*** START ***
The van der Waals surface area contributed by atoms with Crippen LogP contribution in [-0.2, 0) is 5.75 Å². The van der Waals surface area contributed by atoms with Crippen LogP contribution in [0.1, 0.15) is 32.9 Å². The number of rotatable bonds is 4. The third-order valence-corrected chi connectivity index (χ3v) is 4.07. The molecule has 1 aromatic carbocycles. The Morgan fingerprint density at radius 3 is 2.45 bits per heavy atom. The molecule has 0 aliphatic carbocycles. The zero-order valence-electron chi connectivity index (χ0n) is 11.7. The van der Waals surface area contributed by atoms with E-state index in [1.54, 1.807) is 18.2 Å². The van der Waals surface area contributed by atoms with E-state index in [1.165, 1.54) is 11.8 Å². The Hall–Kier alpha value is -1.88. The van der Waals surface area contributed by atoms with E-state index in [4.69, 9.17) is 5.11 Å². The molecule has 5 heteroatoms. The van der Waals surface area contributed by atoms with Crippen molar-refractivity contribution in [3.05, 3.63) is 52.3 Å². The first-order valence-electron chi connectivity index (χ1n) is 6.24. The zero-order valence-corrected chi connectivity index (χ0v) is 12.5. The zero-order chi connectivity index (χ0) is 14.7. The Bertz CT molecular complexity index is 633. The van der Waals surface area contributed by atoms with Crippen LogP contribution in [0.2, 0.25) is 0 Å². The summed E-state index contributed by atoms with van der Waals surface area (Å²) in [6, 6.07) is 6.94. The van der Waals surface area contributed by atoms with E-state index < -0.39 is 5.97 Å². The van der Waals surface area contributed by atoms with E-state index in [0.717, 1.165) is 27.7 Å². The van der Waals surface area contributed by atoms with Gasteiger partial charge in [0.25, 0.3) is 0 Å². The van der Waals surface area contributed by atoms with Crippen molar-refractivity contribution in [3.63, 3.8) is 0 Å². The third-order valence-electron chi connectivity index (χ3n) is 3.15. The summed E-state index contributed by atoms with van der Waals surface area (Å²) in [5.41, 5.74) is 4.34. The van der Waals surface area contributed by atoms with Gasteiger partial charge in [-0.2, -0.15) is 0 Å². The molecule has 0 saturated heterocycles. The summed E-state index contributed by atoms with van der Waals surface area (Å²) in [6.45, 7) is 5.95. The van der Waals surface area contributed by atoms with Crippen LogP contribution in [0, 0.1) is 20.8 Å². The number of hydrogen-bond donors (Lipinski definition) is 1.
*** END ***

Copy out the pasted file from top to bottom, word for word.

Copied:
The van der Waals surface area contributed by atoms with Crippen LogP contribution in [-0.2, 0) is 5.75 Å². The van der Waals surface area contributed by atoms with Crippen LogP contribution in [0.1, 0.15) is 32.9 Å². The number of rotatable bonds is 4. The third-order valence-corrected chi connectivity index (χ3v) is 4.07. The molecule has 1 aromatic carbocycles. The Morgan fingerprint density at radius 3 is 2.45 bits per heavy atom. The molecule has 0 aliphatic carbocycles. The zero-order valence-electron chi connectivity index (χ0n) is 11.7. The van der Waals surface area contributed by atoms with E-state index in [1.54, 1.807) is 18.2 Å². The van der Waals surface area contributed by atoms with E-state index in [1.165, 1.54) is 11.8 Å². The Hall–Kier alpha value is -1.88. The van der Waals surface area contributed by atoms with E-state index in [4.69, 9.17) is 5.11 Å². The molecule has 5 heteroatoms. The van der Waals surface area contributed by atoms with Crippen molar-refractivity contribution in [3.05, 3.63) is 52.3 Å². The first-order valence-electron chi connectivity index (χ1n) is 6.24. The zero-order valence-corrected chi connectivity index (χ0v) is 12.5. The zero-order chi connectivity index (χ0) is 14.7. The Bertz CT molecular complexity index is 633. The van der Waals surface area contributed by atoms with Crippen LogP contribution in [0.2, 0.25) is 0 Å². The summed E-state index contributed by atoms with van der Waals surface area (Å²) in [6, 6.07) is 6.94. The van der Waals surface area contributed by atoms with E-state index < -0.39 is 5.97 Å². The van der Waals surface area contributed by atoms with E-state index in [0.717, 1.165) is 27.7 Å². The van der Waals surface area contributed by atoms with Gasteiger partial charge in [0.25, 0.3) is 0 Å². The van der Waals surface area contributed by atoms with Crippen molar-refractivity contribution in [3.63, 3.8) is 0 Å². The third-order valence-electron chi connectivity index (χ3n) is 3.15. The summed E-state index contributed by atoms with van der Waals surface area (Å²) in [5.41, 5.74) is 4.34. The van der Waals surface area contributed by atoms with Gasteiger partial charge in [-0.2, -0.15) is 0 Å². The molecule has 0 saturated heterocycles. The summed E-state index contributed by atoms with van der Waals surface area (Å²) in [6.45, 7) is 5.95. The van der Waals surface area contributed by atoms with Crippen LogP contribution in [0, 0.1) is 20.8 Å². The number of hydrogen-bond donors (Lipinski definition) is 1.